These statistics have been collated from a variety of different sources, which have differing ways of categorising and describing ‘race’ and ethnicity. (For example, some sources differentiate between particular black ‘groups’ whilst others do not. Some sources may just use the term Asian, others may differentiate between different Asian groups or different religious groups.) Where we have used other organisations’ statistics, we have followed the categorisation/names used by them – which means that there may be inconsistencies in terminology within and between pages.
According to the Office for National Statistics, there were approximately 64.6 million people living in the UK in mid-2014. Of these, 56.2 million (87.2 per cent) were White British.
The most recent Census in 2011 highlights that in England and Wales, 80 per cent of the population were white British. Asian (Pakistani, Indian, Bangladeshi, other) ‘groups’ made up 6.8 per cent of the population; black groups 3.4 per cent; Chinese groups 0.7 cent,Arab groups 0.4 per cent and other groups 0.6 per cent.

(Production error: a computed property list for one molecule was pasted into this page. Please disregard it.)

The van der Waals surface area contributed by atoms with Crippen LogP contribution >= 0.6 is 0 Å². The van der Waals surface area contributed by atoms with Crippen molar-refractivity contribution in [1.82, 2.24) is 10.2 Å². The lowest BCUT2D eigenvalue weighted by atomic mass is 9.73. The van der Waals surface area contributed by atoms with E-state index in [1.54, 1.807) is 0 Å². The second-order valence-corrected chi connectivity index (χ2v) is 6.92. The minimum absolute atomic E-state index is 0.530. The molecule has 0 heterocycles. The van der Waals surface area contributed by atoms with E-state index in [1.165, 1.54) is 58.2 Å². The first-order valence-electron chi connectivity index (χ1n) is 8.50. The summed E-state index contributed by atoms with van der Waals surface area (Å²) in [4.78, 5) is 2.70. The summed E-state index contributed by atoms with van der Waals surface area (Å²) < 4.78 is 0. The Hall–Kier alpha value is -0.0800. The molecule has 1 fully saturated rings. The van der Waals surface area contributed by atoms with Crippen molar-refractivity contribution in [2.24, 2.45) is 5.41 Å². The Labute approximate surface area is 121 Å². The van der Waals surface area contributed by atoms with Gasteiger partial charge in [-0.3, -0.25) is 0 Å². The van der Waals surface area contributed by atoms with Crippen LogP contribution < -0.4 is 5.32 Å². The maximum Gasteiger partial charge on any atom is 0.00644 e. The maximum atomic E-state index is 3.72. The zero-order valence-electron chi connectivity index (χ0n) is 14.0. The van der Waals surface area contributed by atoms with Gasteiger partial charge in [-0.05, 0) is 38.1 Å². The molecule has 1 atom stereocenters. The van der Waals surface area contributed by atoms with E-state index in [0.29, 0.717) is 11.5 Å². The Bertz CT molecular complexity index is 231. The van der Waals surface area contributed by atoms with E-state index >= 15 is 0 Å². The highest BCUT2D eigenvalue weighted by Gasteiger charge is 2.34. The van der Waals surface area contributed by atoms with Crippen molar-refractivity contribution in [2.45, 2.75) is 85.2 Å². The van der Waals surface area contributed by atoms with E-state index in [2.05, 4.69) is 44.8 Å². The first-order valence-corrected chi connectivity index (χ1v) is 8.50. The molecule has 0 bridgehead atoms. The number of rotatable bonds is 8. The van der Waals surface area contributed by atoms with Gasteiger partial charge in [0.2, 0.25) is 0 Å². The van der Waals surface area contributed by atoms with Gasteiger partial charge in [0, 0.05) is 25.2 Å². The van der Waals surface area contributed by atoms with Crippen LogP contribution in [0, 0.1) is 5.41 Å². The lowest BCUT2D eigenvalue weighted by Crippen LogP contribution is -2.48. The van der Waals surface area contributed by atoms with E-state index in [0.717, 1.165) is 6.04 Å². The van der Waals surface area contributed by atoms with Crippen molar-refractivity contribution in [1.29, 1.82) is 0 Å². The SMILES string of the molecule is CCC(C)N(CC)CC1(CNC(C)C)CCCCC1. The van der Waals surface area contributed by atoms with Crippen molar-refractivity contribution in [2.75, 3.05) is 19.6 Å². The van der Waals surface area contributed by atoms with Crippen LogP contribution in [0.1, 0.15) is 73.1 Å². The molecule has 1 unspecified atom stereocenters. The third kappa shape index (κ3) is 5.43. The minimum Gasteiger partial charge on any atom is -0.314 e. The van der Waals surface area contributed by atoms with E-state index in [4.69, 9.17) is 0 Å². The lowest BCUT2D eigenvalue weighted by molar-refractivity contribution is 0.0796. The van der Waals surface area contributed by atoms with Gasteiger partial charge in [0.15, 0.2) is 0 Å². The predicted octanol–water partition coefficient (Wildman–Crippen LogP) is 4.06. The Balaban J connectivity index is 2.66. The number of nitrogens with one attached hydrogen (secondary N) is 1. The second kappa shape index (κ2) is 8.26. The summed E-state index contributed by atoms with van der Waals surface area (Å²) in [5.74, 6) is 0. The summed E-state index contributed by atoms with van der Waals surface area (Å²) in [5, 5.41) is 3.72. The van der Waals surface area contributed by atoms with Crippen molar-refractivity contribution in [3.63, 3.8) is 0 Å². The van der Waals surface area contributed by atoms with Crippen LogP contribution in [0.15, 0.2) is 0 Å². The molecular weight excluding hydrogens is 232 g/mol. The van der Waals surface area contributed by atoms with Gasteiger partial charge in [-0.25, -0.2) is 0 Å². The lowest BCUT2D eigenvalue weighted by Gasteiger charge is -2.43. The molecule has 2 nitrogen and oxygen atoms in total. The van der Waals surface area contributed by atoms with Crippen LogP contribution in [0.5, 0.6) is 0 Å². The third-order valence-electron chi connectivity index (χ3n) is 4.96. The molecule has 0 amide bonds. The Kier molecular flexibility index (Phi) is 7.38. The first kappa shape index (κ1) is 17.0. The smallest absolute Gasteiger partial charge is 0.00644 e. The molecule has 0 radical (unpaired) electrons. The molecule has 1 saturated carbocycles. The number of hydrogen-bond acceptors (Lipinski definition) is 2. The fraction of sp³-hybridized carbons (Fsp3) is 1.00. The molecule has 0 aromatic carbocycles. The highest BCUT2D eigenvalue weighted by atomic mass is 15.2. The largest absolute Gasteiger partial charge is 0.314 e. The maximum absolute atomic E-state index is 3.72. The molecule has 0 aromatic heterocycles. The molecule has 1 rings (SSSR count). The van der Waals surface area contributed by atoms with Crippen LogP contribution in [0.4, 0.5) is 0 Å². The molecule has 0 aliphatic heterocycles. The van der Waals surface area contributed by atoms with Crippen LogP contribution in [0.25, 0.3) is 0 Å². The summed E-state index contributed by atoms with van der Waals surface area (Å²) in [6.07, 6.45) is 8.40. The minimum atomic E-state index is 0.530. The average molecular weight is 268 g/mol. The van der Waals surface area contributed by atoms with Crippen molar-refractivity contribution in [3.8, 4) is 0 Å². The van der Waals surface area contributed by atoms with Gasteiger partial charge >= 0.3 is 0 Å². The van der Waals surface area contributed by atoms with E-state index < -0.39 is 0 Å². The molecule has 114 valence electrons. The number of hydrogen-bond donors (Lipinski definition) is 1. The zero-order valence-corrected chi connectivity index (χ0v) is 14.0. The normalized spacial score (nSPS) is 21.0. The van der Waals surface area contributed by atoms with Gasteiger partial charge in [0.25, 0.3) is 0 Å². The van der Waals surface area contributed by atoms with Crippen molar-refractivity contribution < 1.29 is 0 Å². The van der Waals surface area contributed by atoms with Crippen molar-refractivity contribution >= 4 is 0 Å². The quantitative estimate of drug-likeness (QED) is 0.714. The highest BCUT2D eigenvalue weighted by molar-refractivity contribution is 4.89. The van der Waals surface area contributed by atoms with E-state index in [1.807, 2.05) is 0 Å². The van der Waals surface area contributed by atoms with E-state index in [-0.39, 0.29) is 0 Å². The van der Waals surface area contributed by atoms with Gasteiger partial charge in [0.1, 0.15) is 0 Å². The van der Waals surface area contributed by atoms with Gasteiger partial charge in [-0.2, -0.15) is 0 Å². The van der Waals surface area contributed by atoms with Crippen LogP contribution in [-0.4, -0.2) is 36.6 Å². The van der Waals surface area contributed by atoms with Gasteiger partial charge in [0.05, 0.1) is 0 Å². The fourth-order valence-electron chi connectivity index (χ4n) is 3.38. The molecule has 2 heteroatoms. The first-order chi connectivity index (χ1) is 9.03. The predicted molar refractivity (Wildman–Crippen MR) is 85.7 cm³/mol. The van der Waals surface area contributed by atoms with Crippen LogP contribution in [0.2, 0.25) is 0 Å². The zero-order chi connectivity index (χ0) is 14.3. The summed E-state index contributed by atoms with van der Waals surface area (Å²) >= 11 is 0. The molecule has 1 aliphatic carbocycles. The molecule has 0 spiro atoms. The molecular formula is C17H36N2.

In London in 2011, 45 per cent (3.7 million) of 8.2 million usual residents were White British.
87 per cent of those in England and Wales were born in the UK. Of those not born in the UK, 9 per cent were born in India, 8 per cent in Poland and 6 per cent in Pakistan.
The table below shows changes in the proportion (by percentage points) of the population of England and Wales, by ethnicity, between 2001 and 2011.
- Comparability issues exist between these ethnic groups for the 2001 and 2011 Census
- No comparable data exists for these ethnic groups in 2001 Census
In the 2011 Census 59.5 per cent of the population of England and Wales identified as Christian. The second largest religious group was of Muslims (2.7 million people, 4.8 per cent of the population).